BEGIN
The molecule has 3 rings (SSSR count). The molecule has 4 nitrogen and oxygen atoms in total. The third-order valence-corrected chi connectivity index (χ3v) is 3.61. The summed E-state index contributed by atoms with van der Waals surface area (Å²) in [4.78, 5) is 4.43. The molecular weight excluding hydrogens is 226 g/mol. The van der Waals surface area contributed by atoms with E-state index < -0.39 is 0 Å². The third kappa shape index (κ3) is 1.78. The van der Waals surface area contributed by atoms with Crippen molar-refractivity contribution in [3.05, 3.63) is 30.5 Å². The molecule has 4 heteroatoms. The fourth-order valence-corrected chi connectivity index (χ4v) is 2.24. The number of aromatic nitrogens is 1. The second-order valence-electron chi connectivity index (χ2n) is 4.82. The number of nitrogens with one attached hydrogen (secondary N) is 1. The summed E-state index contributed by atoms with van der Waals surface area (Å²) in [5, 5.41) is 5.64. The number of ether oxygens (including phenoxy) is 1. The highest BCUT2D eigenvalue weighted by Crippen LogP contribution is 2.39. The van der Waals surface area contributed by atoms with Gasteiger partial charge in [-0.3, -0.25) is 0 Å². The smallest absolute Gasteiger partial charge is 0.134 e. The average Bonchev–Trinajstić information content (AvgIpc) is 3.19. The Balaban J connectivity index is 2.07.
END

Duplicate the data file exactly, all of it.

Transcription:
The molecule has 3 rings (SSSR count). The molecule has 4 nitrogen and oxygen atoms in total. The third-order valence-corrected chi connectivity index (χ3v) is 3.61. The summed E-state index contributed by atoms with van der Waals surface area (Å²) in [4.78, 5) is 4.43. The molecular weight excluding hydrogens is 226 g/mol. The van der Waals surface area contributed by atoms with E-state index < -0.39 is 0 Å². The third kappa shape index (κ3) is 1.78. The van der Waals surface area contributed by atoms with Crippen molar-refractivity contribution in [3.05, 3.63) is 30.5 Å². The molecule has 4 heteroatoms. The fourth-order valence-corrected chi connectivity index (χ4v) is 2.24. The number of aromatic nitrogens is 1. The second-order valence-electron chi connectivity index (χ2n) is 4.82. The number of nitrogens with one attached hydrogen (secondary N) is 1. The summed E-state index contributed by atoms with van der Waals surface area (Å²) in [5, 5.41) is 5.64. The number of ether oxygens (including phenoxy) is 1. The highest BCUT2D eigenvalue weighted by Crippen LogP contribution is 2.39. The van der Waals surface area contributed by atoms with Gasteiger partial charge in [-0.3, -0.25) is 0 Å². The smallest absolute Gasteiger partial charge is 0.134 e. The average Bonchev–Trinajstić information content (AvgIpc) is 3.19. The Balaban J connectivity index is 2.07.